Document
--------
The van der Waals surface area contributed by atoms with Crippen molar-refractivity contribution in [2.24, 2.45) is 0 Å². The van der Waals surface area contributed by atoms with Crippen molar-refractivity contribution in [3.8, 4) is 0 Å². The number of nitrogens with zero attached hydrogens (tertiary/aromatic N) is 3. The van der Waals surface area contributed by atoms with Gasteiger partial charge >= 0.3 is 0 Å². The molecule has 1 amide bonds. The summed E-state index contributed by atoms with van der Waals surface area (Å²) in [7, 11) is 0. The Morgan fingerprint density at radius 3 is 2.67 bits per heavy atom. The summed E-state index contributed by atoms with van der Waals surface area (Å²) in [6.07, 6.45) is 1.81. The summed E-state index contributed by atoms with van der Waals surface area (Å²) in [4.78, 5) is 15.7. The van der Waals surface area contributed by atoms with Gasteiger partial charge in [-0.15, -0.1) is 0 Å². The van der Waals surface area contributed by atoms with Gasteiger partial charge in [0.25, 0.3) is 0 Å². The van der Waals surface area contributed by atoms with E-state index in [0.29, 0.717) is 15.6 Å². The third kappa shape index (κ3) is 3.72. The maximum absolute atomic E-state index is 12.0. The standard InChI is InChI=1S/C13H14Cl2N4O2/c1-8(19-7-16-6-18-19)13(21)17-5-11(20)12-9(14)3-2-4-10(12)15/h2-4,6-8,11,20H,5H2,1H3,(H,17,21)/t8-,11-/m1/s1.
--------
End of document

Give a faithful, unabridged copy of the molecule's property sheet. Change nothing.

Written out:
The van der Waals surface area contributed by atoms with Crippen molar-refractivity contribution in [2.24, 2.45) is 0 Å². The van der Waals surface area contributed by atoms with Crippen molar-refractivity contribution in [3.8, 4) is 0 Å². The number of nitrogens with zero attached hydrogens (tertiary/aromatic N) is 3. The van der Waals surface area contributed by atoms with Gasteiger partial charge >= 0.3 is 0 Å². The molecule has 1 amide bonds. The summed E-state index contributed by atoms with van der Waals surface area (Å²) in [7, 11) is 0. The Morgan fingerprint density at radius 3 is 2.67 bits per heavy atom. The summed E-state index contributed by atoms with van der Waals surface area (Å²) in [6.07, 6.45) is 1.81. The summed E-state index contributed by atoms with van der Waals surface area (Å²) in [4.78, 5) is 15.7. The van der Waals surface area contributed by atoms with Gasteiger partial charge in [-0.15, -0.1) is 0 Å². The van der Waals surface area contributed by atoms with Gasteiger partial charge in [0.25, 0.3) is 0 Å². The van der Waals surface area contributed by atoms with E-state index in [0.29, 0.717) is 15.6 Å². The third kappa shape index (κ3) is 3.72. The maximum absolute atomic E-state index is 12.0. The standard InChI is InChI=1S/C13H14Cl2N4O2/c1-8(19-7-16-6-18-19)13(21)17-5-11(20)12-9(14)3-2-4-10(12)15/h2-4,6-8,11,20H,5H2,1H3,(H,17,21)/t8-,11-/m1/s1.